That's what makes you a writer. It is creating the story that makes you a writer, not the words you use to put it onto the page or the technique you use. In fact, the deeper you dig, the more beautiful the writing becomes. My firm belief is that the story polishes the prose. You dig deep enough into the story and it will polish the prose and you'll never have to do that polished draft at the end. The story polishes the prose. The problem is, though, is because so many writers, and writing can be taught as if it is about writing beautifully and that's how you get everything on the page. Writing emotion and getting emotion on the page is often taught in the same way. I came across this recently. I'm working with a writer. He's immensely talented. He's created an amazing world that his story's gonna take place in. He's got amazing characters. He's writing a young adult novel. His protagonist is really, really deep, so are the other characters. He's putting it all into motion. It's just really, really good, except the one thing he struggles with is getting emotion onto the page. Now, sometimes he can do it, but sometimes what happens is, and it really stands out 'cause it's so different from everything else he writes, is that he'll write something, he's trying to emotion on the page and he'll write a really good description of a physical sensation. Or a really good description of a facial expression. Or a really good description of some sort of external action. And he does it thinking that that is going to hook the reader and pull them in and make them wanna know what happens next, and instead what he's done is he's locked the reader out. Because all it really is is a very good surface description of a feeling or an expression or an action. And I asked him about it. I said, you know, why? Everything else is so great. What's this struggle about? And he said, well, you know, I've always had trouble with this. He said, and I've thought about nine months ago that I found a way to solve it. He said, I took a writing workshop with a writer, successful writer, who'd written several novels. And he said, in fact, it was called How to Get Emotion On the Page. He said, what she taught us was, never use the same physical description twice. Everything in the workshop was about writing technique and writing methodology and how to use expressive language as if if you wrote a unique, fresh description of a facial expression, that would give us any insight whatsoever into the character, what they were actually feeling, why they were feeling, or what they might do as a result. The irony is is the only emotion that you evoke when you write those really lovely, beautiful, luscious metaphors as a way to get emotion onto the page is this emotion, wow, that writer's really good. That's a wordsmith. She's got a way with words. Of course, I have no idea what the character's actually feeling or why or what they're gonna do next and I'm kinda bored but, wow, that writer sure can write. In other words, it is the last emotion you want to evoke. What you want to evoke in that moment is you want to evoke what the protagonist feels. And most importantly, why so that we can anticipate what they might do next. So we can anticipate the meaning of what they're doing. That is what you're looking for. So to be very clear, when I say, you've gotta let us know what the protagonist is feelin', I do not mean that you wanna just step in front of the story and tell us what the protagonist is feeling. For instance, you would not want to write this. Marilyn's mother died. She's very, very sad. You don't want to write that because listen, the thing is, we hear that, absolutely. I hear that. But I don't feel it, I can't feel anything. We want to feel it as deeply as Marilyn does. The way to fix that is not to pretty it up. It's not to write in lovely, luscious language. For instance, you would not want to write, upon learning of her mother's death, Marilyn felt as if an arrow had pierced her heart, and as it shattered she sank to her knees, threw her head back, and keened beneath the sickle moon. I mean, all that is is a very fancy way of saying, Marilyn's mother died, and she's very, very sad. In other words, you don't want to tell us whether in beautiful, lovely prose or simply by telling us point blank how someone feels so that we understand it intellectually. We're not looking for an intellectual understanding. What you want to do, and this is so key, what you wanna do is put us in the protagonist's skin as she struggles with what it means to her, and that struggle is what evokes the emotion in your protagonist and in your reader. This is something I am saying to writers, any writer I've ever worked with who might be watching now will be going, oh yeah, she says that all the time. Which is, I'm always saying, do you want to explain to me how your character feels, or do you want to put me in her skin as she's experiencing it so I can struggle along with her and feel it as she feels it? You want to be there in the moment in your protagonist's skin. Now let me give you an example. Now this example I'm gonna give you comes from Everything I Never Told You by Celeste Ng. I wanna tell you a little bit about this novel and you'll see why in a few minutes. Everything I Never Told You is a literary novel. It was written, I think, in 2014. The year that it came out it won a bunch of writing awards. It was on a bunch of those best 10 of the year lists. National Public Radio had it as the best book of the year. I think San Francisco Chronicle had it best book of the year. It was a New York Times notable book of the year. It was a New York Times bestseller. Critically acclaimed novel, and it sold very well. Let me set up this paragraph I'm gonna read you. It is, this takes place in and it's about a woman, her name is Marilyn. And Marilyn's mother has in fact just died, but Marilyn will be doing no keening. Marilyn is not sad at all. So to set it up, 1966, she is estranged from her mother, and they've been estranged since 1958 when she married her Asian college professor James Lee, which did not go over well with her mother. They have not spoken since. And in that time, in the eight years between '58 and '66, Marilyn and James have had two children, Lydia and Nath. And I just mention that because they are mentioned here. So here is this paragraph. She's just learned that her mother died. By then she had not spoken to her mother in almost eight years, since her wedding day. In all that time her mother had not written once. When Nath had been born and then Lydia, Marilyn had not informed her mother, not even sent a photograph. What was there to say? She and James had never discussed what her mother had said about their marriage that last day. It's not right. She had not ever wanted to think of it again. So when James came home that night she said simply, my mother died. Then she turned back to the stove and added, and the lawn needs mowing. And he understood. They would not talk about it. At dinner when she told the children their grandmother had died, Lydia cocked her head and asked, are you sad? Marilyn glanced at her husband. Yes, she said, yes, I am. Now, notice in that passage, there was no mention of how Marilyn felt. Never told us how Marilyn felt, and yet you can feel the layers and the nuance of that emotion cascading through. In fact, the only time she uses a word, a big box emotion word, is the word sad, which, of course, is a send up because it's a dictionary definition of how you're supposed to feel when your mother died and is the one thing Marilyn doesn't feel. She uses that word to shield Lydia, 'cause she sure doesn't want to tell Lydia how she's feeling or why. And she uses it a bit to shield herself. Notice, again, literary novel. Did you notice there were no $25 words in that note. Not even $5 words (laughs). It was like $1 words. They were simple, humble words and yet, they were rife with meaning. It's funny, I once did work with a lawyer's manuscript, and he said he learned a long time ago in court, the bigger the word the less emotion it conveys (laughs). That's really true. But anyway, so very little literary writing. It's very plain, it's a very powerful literary novel. So let me tell you a little story. A couple of years ago I was guesting in a class in a university in Pennsylvania speaking to a class. I'd been there three times already. The professor would bring me to like talk to the school and then to come in and talk to her class, and this was the third time that we'd done it over, I think, about four or five years. And so, we were friends kind of by this time. Her name was Jane. And so, I went into the class and I read them that exact paragraph making this exact point. Afterwards Jane and I had lunch, you know, before I went back up to New York. At lunch said, you know, I got a mea culpa, I gotta tell you somethin'. She said, if I'd had a student who gave me that paragraph I'd have told him to pretty it up. It wasn't literary enough. Didn't have enough beautiful language. This is the problem and it's the problem with the way writing is taught. It's taught as if you're looking at a scene and it's a one off. As if okay, here, let's amp it up as much as possible in a visual way as if that is all it is. Emotion and this emotion comes all the way through that third rail. It wasn't just what we were feeling in this scene. What we were feeling before led to this, then it went forward to this, and then it went onward. That is the point. The point is, had she read, not to throw Jane under the bus, I don't want to throw Jane under the bus, 'cause she's a great teacher and I don't mean that. But here's the thing. Had you read that passage where it is in the book, it's on page, I think it's page 80 in the book, so if you had read it in the book and you'd read all 79 pages and you turned to that, it would have hit you even harder because it's not a one off. It's not a just, this just happens in this moment and amp it up as far as you can because it's just that. It was part of this continuous third rail going forward. We already knew a lot of stuff about Marilyn and her mom and the effect that it had on her and her kids. And this is gonna play through going all the way through. So this is that continuation of that third rail. Literally, it helps to really think of it, 'cause when we say if we're not feeling, we're not reading, it helps to think of it as like an electric line. 'Cause you know what happens with an electric line. If you make a snip in it this big, all the electricity's gone (laughs). You can't do that. You gotta trust it to carry it through because it's all about this third rail and how it plays forward, what led to it and where it goes after that. And notice, also, that the primary source of this struggle, of the internal struggle you're gonna get, is inside the head of your protagonist. That's where this lives and breathes is inside the head of your protagonist. Internal struggle doesn't, it's not physical. It's not something that they're doing outside, like they're wrestling with somebody literally. Internal struggle is thought-based. It's what your protagonist is thinking and how they are making sense of what's going on based on the situation that they are being forced to deal with in that moment. That is where emotion lives and breathes.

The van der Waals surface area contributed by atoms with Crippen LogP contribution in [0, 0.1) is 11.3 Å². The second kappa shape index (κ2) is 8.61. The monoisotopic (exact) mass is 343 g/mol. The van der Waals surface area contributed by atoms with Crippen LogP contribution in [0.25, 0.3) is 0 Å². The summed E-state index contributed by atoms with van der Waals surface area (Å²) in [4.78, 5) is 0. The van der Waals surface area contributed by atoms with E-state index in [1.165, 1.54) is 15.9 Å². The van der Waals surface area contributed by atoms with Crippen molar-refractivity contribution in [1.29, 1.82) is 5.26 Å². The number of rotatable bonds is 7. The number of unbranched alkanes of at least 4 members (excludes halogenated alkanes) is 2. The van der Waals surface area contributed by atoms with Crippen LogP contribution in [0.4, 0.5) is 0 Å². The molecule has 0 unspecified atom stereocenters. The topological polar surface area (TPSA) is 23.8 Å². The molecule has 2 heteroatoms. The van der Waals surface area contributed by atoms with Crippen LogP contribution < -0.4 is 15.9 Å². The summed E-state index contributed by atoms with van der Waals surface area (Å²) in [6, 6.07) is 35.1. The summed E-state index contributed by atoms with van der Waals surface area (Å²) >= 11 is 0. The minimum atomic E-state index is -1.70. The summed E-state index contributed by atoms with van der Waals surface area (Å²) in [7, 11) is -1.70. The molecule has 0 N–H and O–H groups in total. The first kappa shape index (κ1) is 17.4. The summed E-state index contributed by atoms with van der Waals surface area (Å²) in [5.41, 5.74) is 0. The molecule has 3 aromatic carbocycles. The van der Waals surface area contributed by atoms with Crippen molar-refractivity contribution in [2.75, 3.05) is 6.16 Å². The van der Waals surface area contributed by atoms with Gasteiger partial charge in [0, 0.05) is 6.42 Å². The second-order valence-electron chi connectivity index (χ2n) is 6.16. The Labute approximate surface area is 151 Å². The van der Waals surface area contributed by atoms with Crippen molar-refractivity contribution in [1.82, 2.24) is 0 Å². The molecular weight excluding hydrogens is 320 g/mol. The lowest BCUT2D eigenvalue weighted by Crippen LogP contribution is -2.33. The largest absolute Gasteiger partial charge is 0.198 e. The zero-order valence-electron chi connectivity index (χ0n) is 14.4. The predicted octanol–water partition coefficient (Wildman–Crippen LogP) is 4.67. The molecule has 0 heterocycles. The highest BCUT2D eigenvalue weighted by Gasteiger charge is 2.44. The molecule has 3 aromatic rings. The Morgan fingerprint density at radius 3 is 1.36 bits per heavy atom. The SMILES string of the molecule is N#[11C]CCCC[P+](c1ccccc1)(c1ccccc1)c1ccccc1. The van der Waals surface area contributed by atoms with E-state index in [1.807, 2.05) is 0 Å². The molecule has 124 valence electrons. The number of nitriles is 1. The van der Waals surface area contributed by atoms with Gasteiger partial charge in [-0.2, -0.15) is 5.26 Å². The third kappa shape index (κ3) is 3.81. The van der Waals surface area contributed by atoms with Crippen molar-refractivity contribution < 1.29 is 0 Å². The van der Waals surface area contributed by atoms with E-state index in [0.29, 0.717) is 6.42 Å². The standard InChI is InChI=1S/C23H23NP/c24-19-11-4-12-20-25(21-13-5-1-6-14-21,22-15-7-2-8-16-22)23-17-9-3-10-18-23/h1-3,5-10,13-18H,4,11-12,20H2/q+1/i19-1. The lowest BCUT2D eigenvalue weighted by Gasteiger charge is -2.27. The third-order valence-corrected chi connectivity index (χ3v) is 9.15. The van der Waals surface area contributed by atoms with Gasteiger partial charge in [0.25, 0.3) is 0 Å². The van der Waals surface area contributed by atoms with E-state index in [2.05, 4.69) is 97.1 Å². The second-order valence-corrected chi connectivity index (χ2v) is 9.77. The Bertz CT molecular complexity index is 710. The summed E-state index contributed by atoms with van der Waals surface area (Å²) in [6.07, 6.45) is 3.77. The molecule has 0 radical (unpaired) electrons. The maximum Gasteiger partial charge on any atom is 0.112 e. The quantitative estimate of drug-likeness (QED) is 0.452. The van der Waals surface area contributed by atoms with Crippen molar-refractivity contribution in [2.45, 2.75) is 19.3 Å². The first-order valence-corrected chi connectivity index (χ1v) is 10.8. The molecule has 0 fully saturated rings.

Class Description